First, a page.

Palestinian factions Hamas and Fatah reached a partial agreement on Thursday to put plans of a unified government back on track after rifts that followed Israel’s latest war in Gaza threatened to reopen old wounds.
Following two days of meetings in Cairo, officials from the rival groups agreed that the unity government, run by President Mahmoud Abbas, would take control of the war-stricken Gaza Strip.
"It was a must to move quickly and to get rid of all kinds of obstacles facing the national consensus government," Azzad al-Ahmed, the head of Fatah’s delegation, told reporters. "We discussed the importance of starting the Gaza reconstruction following the 2009, 2012 and 2014 Israeli aggressions against Gaza."
In a recent report, Abbas's Palestinian Authority (PA) government said Gaza reconstruction work would cost $7.8 billion, two and a half times the strip’s gross domestic product, including $2.5 billion for the reconstruction of homes and $250 million for energy.
Al Jazeera's Charles Stratford, reporting from Gaza, said that the security details of Thursday’s agreement remained the toughest.
"We have heard these pledges before, and Hamas had previously told the PA that they are ready to receive security forces to police over the region, and that they're willing to give up the borders," Stratford explained, adding that the forces never arrived and that the PA had accused Hamas of delaying the process.
"The unity government was hindered by rifts since the cease-fire began, which would've potentially threatened the indirect talks with Israel, and eventually the reconstruction of Gaza," he said.
The United Nations, Israel and the PA reached a deal on Sept. 16 to allow reconstruction work in Gaza, almost a month after a cease-fire pact was reached between Israel and Hamas, ending 50 days of deadly cross-border fighting.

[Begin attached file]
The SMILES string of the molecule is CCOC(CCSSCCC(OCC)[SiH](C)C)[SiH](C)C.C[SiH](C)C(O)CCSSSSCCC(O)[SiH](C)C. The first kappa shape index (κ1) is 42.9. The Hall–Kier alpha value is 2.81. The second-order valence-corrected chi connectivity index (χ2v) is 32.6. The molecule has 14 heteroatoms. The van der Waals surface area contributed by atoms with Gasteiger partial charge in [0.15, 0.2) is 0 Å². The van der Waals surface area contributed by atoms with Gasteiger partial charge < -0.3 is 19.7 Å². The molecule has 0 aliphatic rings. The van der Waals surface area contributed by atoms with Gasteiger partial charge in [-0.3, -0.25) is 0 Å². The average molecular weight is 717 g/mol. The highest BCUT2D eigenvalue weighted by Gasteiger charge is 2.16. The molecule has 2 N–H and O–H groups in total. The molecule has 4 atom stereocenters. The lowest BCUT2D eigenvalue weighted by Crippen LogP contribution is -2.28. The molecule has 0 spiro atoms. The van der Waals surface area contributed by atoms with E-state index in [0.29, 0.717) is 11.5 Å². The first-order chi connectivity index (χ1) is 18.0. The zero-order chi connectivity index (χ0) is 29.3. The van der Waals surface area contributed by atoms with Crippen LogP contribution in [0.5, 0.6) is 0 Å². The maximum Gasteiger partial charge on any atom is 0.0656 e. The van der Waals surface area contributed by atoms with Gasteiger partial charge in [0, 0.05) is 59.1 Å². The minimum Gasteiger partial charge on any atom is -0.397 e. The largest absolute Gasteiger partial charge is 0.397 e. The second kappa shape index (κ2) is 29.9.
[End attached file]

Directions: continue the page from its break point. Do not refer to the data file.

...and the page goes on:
More than 2,100 Palestinians, three-quarters of whom were civilians, were killed during the war with large areas of the strip left in ruins. Sixty-nine Israelis, mostly soldiers, were also killed.
The Gaza cease-fire struck in August between Israel and the Palestinians stipulates that the PA, led by Abbas, should take over civil administration in Gaza from Hamas.
But a dispute over the PA's non-payment of salaries to Gaza's public sector workers brought tensions between the two factions to a near-breaking point.
This includes some 50,000 former employees of Hamas, including those of the security and civil services, and workers from the health and education sectors.
"All civil servants will be paid by the unity government because they are all Palestinians and it is the government of all Palestinians," said Fatah’s Ahmed.
Moussa Abu Marzouk, chairman of Hamas' political bureau, said control of Gaza's border crossings, another contentious issue, would lie with the U.N. in addition to the unity government.
"The U.N. will come to an agreement with Israel and the unity government on how to run the crossings," Marzouk said. He added that the Rafah border crossing with Egypt was not part of the talks.
Hamas' ties with neighboring Egypt have been strained since last year's unseating of Islamist president Mohamed Morsi. Hamas, an offshoot of Morsi's Muslim Brotherhood, is accused by the new leadership in Cairo of meddling in Egypt's affairs.
Al Jazeera and wire services